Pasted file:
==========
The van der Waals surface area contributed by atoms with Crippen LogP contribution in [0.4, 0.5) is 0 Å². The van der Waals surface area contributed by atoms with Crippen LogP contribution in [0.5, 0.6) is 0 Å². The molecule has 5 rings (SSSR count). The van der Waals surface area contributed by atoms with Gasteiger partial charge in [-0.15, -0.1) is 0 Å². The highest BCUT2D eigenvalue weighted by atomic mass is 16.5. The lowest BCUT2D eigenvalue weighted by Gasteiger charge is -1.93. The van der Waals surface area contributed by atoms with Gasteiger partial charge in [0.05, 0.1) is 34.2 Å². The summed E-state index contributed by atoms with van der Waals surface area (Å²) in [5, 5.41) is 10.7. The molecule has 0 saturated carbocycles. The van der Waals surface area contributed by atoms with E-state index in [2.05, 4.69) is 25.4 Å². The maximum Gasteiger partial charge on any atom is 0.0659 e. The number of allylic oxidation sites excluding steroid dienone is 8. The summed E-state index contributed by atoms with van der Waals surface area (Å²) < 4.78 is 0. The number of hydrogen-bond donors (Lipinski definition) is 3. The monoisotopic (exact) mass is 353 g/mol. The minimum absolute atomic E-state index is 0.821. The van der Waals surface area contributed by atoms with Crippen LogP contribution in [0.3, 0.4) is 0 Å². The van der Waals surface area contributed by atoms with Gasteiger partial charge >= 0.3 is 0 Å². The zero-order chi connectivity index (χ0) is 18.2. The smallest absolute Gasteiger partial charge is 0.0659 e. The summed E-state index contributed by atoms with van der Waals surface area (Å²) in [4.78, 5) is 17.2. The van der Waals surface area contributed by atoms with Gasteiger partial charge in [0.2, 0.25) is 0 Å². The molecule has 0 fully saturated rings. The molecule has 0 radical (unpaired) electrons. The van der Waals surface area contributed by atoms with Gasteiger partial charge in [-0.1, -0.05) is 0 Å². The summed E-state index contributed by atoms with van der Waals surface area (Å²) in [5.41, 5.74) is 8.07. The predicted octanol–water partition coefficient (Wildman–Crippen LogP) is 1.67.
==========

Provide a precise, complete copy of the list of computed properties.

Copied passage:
The van der Waals surface area contributed by atoms with Crippen LogP contribution in [0.4, 0.5) is 0 Å². The van der Waals surface area contributed by atoms with Crippen LogP contribution in [0.5, 0.6) is 0 Å². The molecule has 5 rings (SSSR count). The van der Waals surface area contributed by atoms with Gasteiger partial charge in [-0.15, -0.1) is 0 Å². The highest BCUT2D eigenvalue weighted by atomic mass is 16.5. The lowest BCUT2D eigenvalue weighted by Gasteiger charge is -1.93. The van der Waals surface area contributed by atoms with Gasteiger partial charge in [0.05, 0.1) is 34.2 Å². The summed E-state index contributed by atoms with van der Waals surface area (Å²) in [5, 5.41) is 10.7. The molecule has 0 saturated carbocycles. The van der Waals surface area contributed by atoms with E-state index in [2.05, 4.69) is 25.4 Å². The maximum Gasteiger partial charge on any atom is 0.0659 e. The number of allylic oxidation sites excluding steroid dienone is 8. The summed E-state index contributed by atoms with van der Waals surface area (Å²) < 4.78 is 0. The number of hydrogen-bond donors (Lipinski definition) is 3. The monoisotopic (exact) mass is 353 g/mol. The minimum absolute atomic E-state index is 0.821. The van der Waals surface area contributed by atoms with Crippen LogP contribution in [0.3, 0.4) is 0 Å². The van der Waals surface area contributed by atoms with Gasteiger partial charge >= 0.3 is 0 Å². The zero-order chi connectivity index (χ0) is 18.2. The smallest absolute Gasteiger partial charge is 0.0659 e. The summed E-state index contributed by atoms with van der Waals surface area (Å²) in [4.78, 5) is 17.2. The van der Waals surface area contributed by atoms with Gasteiger partial charge in [0.2, 0.25) is 0 Å². The molecule has 0 fully saturated rings. The molecule has 0 radical (unpaired) electrons. The van der Waals surface area contributed by atoms with Gasteiger partial charge in [-0.1, -0.05) is 0 Å². The summed E-state index contributed by atoms with van der Waals surface area (Å²) in [5.41, 5.74) is 8.07. The predicted octanol–water partition coefficient (Wildman–Crippen LogP) is 1.67.